What's the biggest lesson you've taken away from making Animal Kingdom? And the fondest memory?
David Michod: I think the biggest one was that the process of making a feature film is so long and drawn-out that you need to be able to step back from it at regular intervals and to realise how ultimately unimportant film-making is. That if you feel that your happiness is completely dependent on the success of any film you're making, then you will drive yourself crazy. If nothing else, the next film I make I'll make a conscious and deliberate effort to step away, look at the whole process and go: "None of this actually matters."And my fondest memory was while I was at Sundance, getting an email from my dad saying that he was proud of me. Because going to film school was like a vain and possibly delusional decision that I made when I was in my early 20s and I'm sure my parents spent a while quietly hoping that I would one day get a real job. So, to see that delusional dream turn into a real job at Sundance for them, I think, was exciting, and to say that to me I found it quite moving.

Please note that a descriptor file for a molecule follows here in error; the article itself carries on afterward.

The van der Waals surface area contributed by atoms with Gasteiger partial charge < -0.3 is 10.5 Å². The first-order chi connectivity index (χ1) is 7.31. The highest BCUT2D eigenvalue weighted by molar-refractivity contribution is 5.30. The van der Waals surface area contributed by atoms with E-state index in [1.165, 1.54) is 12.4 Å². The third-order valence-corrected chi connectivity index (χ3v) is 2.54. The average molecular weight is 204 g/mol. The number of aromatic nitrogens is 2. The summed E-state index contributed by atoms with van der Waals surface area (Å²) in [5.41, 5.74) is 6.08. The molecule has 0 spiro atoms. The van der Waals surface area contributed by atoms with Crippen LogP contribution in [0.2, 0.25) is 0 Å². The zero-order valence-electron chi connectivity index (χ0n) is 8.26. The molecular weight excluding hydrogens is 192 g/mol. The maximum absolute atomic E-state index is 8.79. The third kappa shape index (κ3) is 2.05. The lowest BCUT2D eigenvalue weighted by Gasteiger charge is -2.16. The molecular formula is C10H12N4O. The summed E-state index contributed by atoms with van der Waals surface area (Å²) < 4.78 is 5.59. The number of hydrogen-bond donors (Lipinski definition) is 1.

Interview: Rob Carnevale
Photos: PA/Optimum Releasing